Life has certainly changed for me in just the first few weeks of 2019. My home was already bustling with two teens, 2 dogs, a handicapped husband, and my own business. At the first of the year we added 3 new members to our household (my brother a vet, my daughter and her husband), and we adopted a new dog. Now that our home is bursting the adjustment period is on going.  Everything from chores to TV shows are a negotiation.

I will admit that we agreed to this change in our lives.  Seeing family in need  we welcomed them into our home. Although an act of love, the stress levels were anticipated to be high.  I decided to sit down and write down all the tips and tricks that helped me through other high stress family living arrangements. I want to share these tips with you.

  1. Always start with a clean room. Either moving in or letting someone stay for an extended period of time with you  always make sure to have an exclusive space ready.  Clean the “stuff” out of the space. Offer to help without judgment to clean the space while respecting the things still in the room. You never know if that creepy doll is your great grandmother’s brought over on her first trip from the old country. On the flip side try to clear the intended living space of special items that are special to you. I made this mistake when I readied our guest room for my daughter. It is acceptable to leave collectibles or personal affects in a guest room but for a permanent stay you will need to box those items up.  Allow them to make the space their own. Linens are an exception to this. Getting the carpets cleaned shows your new housemates that you care about their comfort.
  2. Chore assignments.  No one will be offended with you if you take control of the chores. If you already have a chore chart you can use that as a base document. If not start making a list of chores before everyone moves in.  Again it is your home you should be the one on top of making sure things run smoothly. When adults are in the mix they actually like having the structure of assigned chores. Otherwise one person will feel like they are taking up the burden of cleanliness and resentment will set in.  Here is our current chore chart. Note: each person has a day off.  Weekly chore schedule1   One last thing: Delegate. You don’t have to do everything yourself.  Send them to the store for milk, they will gladly help you.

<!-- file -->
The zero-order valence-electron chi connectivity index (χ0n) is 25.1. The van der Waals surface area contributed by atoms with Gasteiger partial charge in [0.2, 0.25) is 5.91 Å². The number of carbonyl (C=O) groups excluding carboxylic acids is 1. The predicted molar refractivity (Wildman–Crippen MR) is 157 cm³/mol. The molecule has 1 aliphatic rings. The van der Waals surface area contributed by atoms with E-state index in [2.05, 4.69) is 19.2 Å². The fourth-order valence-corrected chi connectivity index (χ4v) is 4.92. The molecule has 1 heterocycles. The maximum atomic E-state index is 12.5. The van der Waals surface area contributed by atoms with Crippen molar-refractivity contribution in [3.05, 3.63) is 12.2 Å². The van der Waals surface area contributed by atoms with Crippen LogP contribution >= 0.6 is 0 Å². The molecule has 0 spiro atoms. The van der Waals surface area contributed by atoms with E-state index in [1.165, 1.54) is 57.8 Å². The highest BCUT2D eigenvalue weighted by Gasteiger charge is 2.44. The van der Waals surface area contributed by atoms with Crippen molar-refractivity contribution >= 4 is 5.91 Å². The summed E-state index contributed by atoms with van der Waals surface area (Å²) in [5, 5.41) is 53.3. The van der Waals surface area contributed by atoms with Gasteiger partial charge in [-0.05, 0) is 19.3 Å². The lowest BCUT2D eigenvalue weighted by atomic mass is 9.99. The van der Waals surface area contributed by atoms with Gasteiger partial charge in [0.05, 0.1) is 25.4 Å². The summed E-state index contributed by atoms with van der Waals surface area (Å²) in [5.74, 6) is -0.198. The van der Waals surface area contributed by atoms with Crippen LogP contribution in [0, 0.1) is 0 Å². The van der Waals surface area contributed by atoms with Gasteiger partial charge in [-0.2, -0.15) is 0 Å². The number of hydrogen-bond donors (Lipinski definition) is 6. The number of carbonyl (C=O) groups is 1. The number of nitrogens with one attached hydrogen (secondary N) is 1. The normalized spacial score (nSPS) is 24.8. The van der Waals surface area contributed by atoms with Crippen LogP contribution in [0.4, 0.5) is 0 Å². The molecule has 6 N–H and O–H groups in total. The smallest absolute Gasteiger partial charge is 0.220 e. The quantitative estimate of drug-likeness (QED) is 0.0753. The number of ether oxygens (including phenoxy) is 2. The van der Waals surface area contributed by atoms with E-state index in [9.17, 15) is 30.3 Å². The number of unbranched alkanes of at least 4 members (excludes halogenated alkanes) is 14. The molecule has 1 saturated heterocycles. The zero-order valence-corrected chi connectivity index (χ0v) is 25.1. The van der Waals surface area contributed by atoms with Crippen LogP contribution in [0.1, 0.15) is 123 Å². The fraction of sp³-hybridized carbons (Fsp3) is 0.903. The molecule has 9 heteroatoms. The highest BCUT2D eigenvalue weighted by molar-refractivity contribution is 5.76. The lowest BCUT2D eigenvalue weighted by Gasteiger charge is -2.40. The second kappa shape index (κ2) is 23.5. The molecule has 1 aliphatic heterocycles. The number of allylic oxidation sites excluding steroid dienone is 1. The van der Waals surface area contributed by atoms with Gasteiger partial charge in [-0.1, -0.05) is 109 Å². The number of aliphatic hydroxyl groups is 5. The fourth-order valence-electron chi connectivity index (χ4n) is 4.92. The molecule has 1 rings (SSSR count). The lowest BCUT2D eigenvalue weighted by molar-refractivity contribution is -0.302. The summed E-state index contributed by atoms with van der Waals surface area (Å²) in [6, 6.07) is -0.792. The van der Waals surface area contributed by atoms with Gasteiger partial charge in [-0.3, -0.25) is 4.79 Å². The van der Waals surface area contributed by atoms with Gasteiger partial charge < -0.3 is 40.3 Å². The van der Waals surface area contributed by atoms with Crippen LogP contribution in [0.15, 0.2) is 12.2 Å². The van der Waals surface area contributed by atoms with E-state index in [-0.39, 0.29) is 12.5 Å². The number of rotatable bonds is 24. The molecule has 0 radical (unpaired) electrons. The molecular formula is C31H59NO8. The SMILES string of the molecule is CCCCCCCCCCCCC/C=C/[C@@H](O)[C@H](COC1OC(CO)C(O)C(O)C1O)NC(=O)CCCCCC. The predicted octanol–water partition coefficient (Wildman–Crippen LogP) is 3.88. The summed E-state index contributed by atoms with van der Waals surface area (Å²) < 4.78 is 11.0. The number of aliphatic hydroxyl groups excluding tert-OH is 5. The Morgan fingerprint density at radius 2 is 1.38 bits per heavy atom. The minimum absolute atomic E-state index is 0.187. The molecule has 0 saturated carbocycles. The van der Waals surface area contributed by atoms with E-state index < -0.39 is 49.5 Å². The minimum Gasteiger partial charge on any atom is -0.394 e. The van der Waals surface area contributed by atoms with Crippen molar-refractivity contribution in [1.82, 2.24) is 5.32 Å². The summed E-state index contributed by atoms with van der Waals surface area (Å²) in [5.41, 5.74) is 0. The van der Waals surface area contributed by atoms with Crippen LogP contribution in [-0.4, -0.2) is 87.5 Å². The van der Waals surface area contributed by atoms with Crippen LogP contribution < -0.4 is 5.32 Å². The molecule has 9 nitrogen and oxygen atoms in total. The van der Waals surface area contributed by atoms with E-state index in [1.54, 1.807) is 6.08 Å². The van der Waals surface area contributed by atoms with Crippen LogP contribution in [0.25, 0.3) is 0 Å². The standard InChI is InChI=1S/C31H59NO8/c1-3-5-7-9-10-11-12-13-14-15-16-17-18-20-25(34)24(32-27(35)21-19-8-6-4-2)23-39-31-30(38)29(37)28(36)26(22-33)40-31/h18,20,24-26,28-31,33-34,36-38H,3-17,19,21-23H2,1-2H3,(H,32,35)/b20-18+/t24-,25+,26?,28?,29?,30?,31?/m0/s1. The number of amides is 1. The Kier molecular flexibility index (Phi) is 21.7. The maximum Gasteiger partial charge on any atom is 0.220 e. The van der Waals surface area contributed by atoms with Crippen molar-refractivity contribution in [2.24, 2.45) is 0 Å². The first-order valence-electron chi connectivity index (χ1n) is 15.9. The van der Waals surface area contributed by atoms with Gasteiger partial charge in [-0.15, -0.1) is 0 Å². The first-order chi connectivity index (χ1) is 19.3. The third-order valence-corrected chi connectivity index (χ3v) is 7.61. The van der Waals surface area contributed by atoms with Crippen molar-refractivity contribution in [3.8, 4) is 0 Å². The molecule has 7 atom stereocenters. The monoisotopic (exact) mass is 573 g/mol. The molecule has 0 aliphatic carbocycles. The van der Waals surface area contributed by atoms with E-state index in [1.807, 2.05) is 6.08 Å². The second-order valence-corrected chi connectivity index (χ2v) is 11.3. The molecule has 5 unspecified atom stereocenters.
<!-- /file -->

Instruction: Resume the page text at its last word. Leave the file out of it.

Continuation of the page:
3. Food allergies or dietary needs.  My brother and I were raised in the same family but as is often the case, grew apart as adults. I married had three kids and moved around the east coast until we settled in UT. He joined the Marines, served in Iraq, and became a film guru. After living in HI and LA he moved in and turned out to be a vegan. I was not ready for this and scrambled to find things in our pantry he could eat. Luckily he, being an adult, can feed himself. However, it is still nice to stock a few items for your new housemates.
  4. Plan a menu.  My husband and I have kept to a two week menu and grocery list for at least 17 of our 22 years together.* This allows us to plan ahead for meals and to keep the food budget low. I have further incentive to stay under budget so I can splurge on make up or crafting supplies.  It is easy to continue with the same routine once extra family moves in. The argument to include the new arrivals is simple. If you allow them to contribute they will most likely a) help make the meal and b) spend time with you. Adult children often want their space which is healthy, but you can see them at least twice a week if they are in charge of a meal. *I break down our menu/shopping list process in another post.
  5. Have a place of your own.  Be it a craft room or a reading nook always maintain a place of your own. I have a sewing studio, (watch the construction here) I use as a home office. The time I put in for creating counts as alone time. If you don’t have room perusing Target’s clearance end-caps takes about 45 minutes.
  6. It’s okay to have a vice.  I’m not saying go gamble or take to drink but it’s ok to have a small crutch to get you through the day or week. Gummie bears or StarTrek reruns are a big stress reliever for me. I will also hit the gym to pound out the stress on the tread mill. I’m human and so is my family. I will inevitably say or do something rude. So gummie bears keep my mouth occupied when I don’t have nice things to say.
  7. $5 movie days.In many states there are family movie days where the theater will offer a discounted ticket one day out of the week. Here the tickets are $5. Go see a movie. When your sewer backs up into you basement, your pregnant daughter’s gag reflex kicks in,  your new dog is clutchy, and a plumber shows up at 1 am you’re going to want to get out of your house and may be not see anyone’s face for at least 2.5 hours. This example happened last week. I took a shower the next day and skipped out to a showing of AquaMan. Take time for yourself, there are many cogs that need to keep moving and you are one of them.
  8. BONUS TIP: Prayer  is always good.  I will often say a quick prayer for sympathy and understanding. We also have a family prayer before school in the mornings and at night. You don’t need to pray but in my home it sets a tone of compassion and  kindness for the whole family.

With family you’re most likely going to lose your “stuff” try following these tips and tell me how they work for you.  Next week I will resume my video format don’t forget to subscribe.

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